When crankshaft 40 is rotated by motor 30, the operation of eccentric crankpin 98 and roller 94 within well 100 causes orbiting scroll member 54 to orbit with respect to fixed scroll member 52. Roller 94 pivots slightly about crankpin 98 so that eccentric drive mechanism 82 functions as a conventional swing-link radial compliance mechanism to promote sealing engagement between fixed wrap 70 and orbiting wrap 78.
The swing-link radial compliance mechanism imparts a radially outwardly biased drive force to orbiting wrap 78, which acts generally along a line of force that is tangential to the orbiting motion of orbiting wrap 78, represented by arrow 112 in FIG. 2. As previously described, perturbations during operation of the swing-link mechanism cause chattering of the roller relative to the crankpin. The chattering vibrations result in rapid back and forth movement of the roller relative to the crankpin with an extremely small, almost microscopic, displacement focused at friction point 114 where arrow 112 intersects the circumference of axial bore 96. Friction point 114 indicates where the maximum point of the drive force exists during rotation of crankshaft 40. In prior art structures, the crankpin and the bore abutted at an axial line of contact running through the friction point and fretting tended to occur, causing the breakdown of molecular bonds between the materials of the crankpin and roller and very severe and localized wear.
In accordance with the present invention, wedge 116 is disposed within bearing cavity 118, see FIGS. 2 and 3. Arc surface 120 of bore 96 and planar surface 122 of crankpin 98 define cavity 118, with planar surface 122 being generally perpendicular to the line of force indicated at arrow 112. Wedge 116 is provided to transmit frictional forces from the chattering vibrations focused at friction point 114 to sliding motion along planar surface 122 as discussed below in regards to FIGS. 5, 6, and 7.
Referring to FIG. 4, wedge 116 includes an arcuate surface 124 and a flat surface 126. Arcuate surface 124 has a slightly more acute curve, i.e., generated by a smaller arc radius, than the curve defined by arc portion 120. Flat surface 126 abuts planar surface 122 at substantially every point of surface 126 and forms a bearing contact with surface 122. The radial width of wedge 116 is slightly smaller than the available radial width of cavity 118 so that wedge 116 has freedom to move within cavity 118. However, a relatively small difference in radial widths of wedge 116 and cavity 118 is desired so that wedge 116 receives the chattering vibrations from friction point 114. Preferably, wedge 116 has a radial width of approximately 0.200 inch and cavity 118 has a width of approximately 0.300 inch. Also, wedge 116 has an arc width approximately half the arc width of planar surface 122 to accommodate a rocking motion. Wedge 116 is made of a suitable bearing material, such as powdered metal, iron, aluminum, or bronze.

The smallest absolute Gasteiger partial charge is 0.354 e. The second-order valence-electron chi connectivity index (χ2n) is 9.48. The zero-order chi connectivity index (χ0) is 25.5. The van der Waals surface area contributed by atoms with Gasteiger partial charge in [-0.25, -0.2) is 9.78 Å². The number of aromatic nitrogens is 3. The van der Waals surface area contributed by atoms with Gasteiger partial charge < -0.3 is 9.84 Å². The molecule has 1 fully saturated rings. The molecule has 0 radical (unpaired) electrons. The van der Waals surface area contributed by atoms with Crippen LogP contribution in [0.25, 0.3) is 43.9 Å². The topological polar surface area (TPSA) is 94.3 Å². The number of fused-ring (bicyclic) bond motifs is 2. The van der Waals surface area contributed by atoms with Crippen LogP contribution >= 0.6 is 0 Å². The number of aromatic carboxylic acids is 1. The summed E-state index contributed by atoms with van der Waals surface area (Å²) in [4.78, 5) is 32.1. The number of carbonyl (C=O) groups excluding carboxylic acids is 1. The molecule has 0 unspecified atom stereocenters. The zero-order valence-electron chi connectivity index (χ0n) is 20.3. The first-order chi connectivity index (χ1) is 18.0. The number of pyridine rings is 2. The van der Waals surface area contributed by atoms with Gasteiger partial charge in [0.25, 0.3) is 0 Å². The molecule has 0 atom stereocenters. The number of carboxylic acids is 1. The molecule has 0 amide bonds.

Referring to FIGS. 5, 6, and 7, the manner in which wedge 116 transmits the chattering vibrations from friction point 114 to planar surface 122 is depicted. In FIG. 5, a static or equilibrium position of wedge 116 is shown, wherein wedge 116 is generally centered within cavity 118. In this position, flat surface 126 and arcuate surface 124 of wedge 116 may or may not be directly contacting with planar surface 122 or arc surface 120, respectively, depending on whether there is any deformation of roller 102 to decrease the radial width of cavity 118. After chattering vibrations occur from operation of the swing-ling compliance mechanism, wedge 116 receives perturbations which causes the left side of arcuate surface 124 to abut arc surface 120 as shown in FIG. 6. However, note that in FIG. 6 the left hand portions of surfaces 124 and 120 are abutting but that the right hand portions of surfaces 124 and 120 are separated by a significant distance.